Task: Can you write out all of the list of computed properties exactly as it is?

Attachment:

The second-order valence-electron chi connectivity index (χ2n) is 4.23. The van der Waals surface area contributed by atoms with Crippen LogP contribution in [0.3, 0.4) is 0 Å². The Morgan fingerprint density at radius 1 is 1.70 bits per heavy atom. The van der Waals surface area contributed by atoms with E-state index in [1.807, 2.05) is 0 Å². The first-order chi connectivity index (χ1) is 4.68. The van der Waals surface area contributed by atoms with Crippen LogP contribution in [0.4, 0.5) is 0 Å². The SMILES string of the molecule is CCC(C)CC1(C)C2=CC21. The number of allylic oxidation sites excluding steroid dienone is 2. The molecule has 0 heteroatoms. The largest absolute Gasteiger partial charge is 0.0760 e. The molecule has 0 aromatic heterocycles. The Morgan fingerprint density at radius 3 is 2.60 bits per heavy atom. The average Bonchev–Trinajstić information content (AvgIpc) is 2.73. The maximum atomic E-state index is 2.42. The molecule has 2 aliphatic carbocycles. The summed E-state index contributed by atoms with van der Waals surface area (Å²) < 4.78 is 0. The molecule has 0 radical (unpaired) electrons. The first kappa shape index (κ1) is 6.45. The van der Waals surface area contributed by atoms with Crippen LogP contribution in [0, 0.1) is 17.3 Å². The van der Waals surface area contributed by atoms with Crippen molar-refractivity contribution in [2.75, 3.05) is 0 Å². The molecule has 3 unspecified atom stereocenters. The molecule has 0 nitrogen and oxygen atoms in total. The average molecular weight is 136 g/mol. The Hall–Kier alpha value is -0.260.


The second-order valence-electron chi connectivity index (χ2n) is 4.23. The van der Waals surface area contributed by atoms with Crippen LogP contribution in [0.3, 0.4) is 0 Å². The Morgan fingerprint density at radius 1 is 1.70 bits per heavy atom. The van der Waals surface area contributed by atoms with E-state index in [1.807, 2.05) is 0 Å². The first-order chi connectivity index (χ1) is 4.68. The van der Waals surface area contributed by atoms with Crippen LogP contribution in [0.4, 0.5) is 0 Å². The SMILES string of the molecule is CCC(C)CC1(C)C2=CC21. The number of allylic oxidation sites excluding steroid dienone is 2. The molecule has 0 heteroatoms. The largest absolute Gasteiger partial charge is 0.0760 e. The molecule has 0 aromatic heterocycles. The Morgan fingerprint density at radius 3 is 2.60 bits per heavy atom. The average Bonchev–Trinajstić information content (AvgIpc) is 2.73. The maximum atomic E-state index is 2.42. The molecule has 2 aliphatic carbocycles. The summed E-state index contributed by atoms with van der Waals surface area (Å²) < 4.78 is 0. The molecule has 0 radical (unpaired) electrons. The first kappa shape index (κ1) is 6.45. The van der Waals surface area contributed by atoms with Crippen LogP contribution in [0, 0.1) is 17.3 Å². The van der Waals surface area contributed by atoms with Crippen molar-refractivity contribution in [2.75, 3.05) is 0 Å². The molecule has 3 unspecified atom stereocenters. The molecule has 0 nitrogen and oxygen atoms in total. The average molecular weight is 136 g/mol. The Hall–Kier alpha value is -0.260.